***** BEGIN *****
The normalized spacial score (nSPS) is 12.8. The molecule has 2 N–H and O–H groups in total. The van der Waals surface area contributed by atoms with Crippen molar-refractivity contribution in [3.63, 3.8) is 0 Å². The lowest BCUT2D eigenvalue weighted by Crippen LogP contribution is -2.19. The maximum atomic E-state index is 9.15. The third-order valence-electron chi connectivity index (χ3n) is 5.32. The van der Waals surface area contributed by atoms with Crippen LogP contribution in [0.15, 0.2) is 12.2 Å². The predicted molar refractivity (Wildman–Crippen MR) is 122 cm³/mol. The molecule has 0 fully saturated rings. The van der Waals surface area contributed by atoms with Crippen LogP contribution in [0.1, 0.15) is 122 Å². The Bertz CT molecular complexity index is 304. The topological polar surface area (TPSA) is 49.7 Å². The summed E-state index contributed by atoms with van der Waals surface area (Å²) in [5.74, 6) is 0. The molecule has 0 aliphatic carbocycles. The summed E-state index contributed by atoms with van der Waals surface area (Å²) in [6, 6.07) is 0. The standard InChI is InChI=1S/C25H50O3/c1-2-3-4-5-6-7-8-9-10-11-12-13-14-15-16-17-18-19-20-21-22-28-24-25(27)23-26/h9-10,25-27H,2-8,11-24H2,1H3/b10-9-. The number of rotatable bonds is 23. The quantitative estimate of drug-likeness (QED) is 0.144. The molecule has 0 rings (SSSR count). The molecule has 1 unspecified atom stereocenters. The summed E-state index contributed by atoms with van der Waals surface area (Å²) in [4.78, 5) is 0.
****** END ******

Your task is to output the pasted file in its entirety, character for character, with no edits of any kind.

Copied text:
The normalized spacial score (nSPS) is 12.8. The molecule has 2 N–H and O–H groups in total. The van der Waals surface area contributed by atoms with Crippen molar-refractivity contribution in [3.63, 3.8) is 0 Å². The lowest BCUT2D eigenvalue weighted by Crippen LogP contribution is -2.19. The maximum atomic E-state index is 9.15. The third-order valence-electron chi connectivity index (χ3n) is 5.32. The van der Waals surface area contributed by atoms with Crippen LogP contribution in [0.15, 0.2) is 12.2 Å². The predicted molar refractivity (Wildman–Crippen MR) is 122 cm³/mol. The molecule has 0 fully saturated rings. The van der Waals surface area contributed by atoms with Crippen LogP contribution in [0.1, 0.15) is 122 Å². The Bertz CT molecular complexity index is 304. The topological polar surface area (TPSA) is 49.7 Å². The summed E-state index contributed by atoms with van der Waals surface area (Å²) in [5.74, 6) is 0. The molecule has 0 aliphatic carbocycles. The summed E-state index contributed by atoms with van der Waals surface area (Å²) in [6, 6.07) is 0. The standard InChI is InChI=1S/C25H50O3/c1-2-3-4-5-6-7-8-9-10-11-12-13-14-15-16-17-18-19-20-21-22-28-24-25(27)23-26/h9-10,25-27H,2-8,11-24H2,1H3/b10-9-. The number of rotatable bonds is 23. The quantitative estimate of drug-likeness (QED) is 0.144. The molecule has 0 rings (SSSR count). The molecule has 1 unspecified atom stereocenters. The summed E-state index contributed by atoms with van der Waals surface area (Å²) in [4.78, 5) is 0.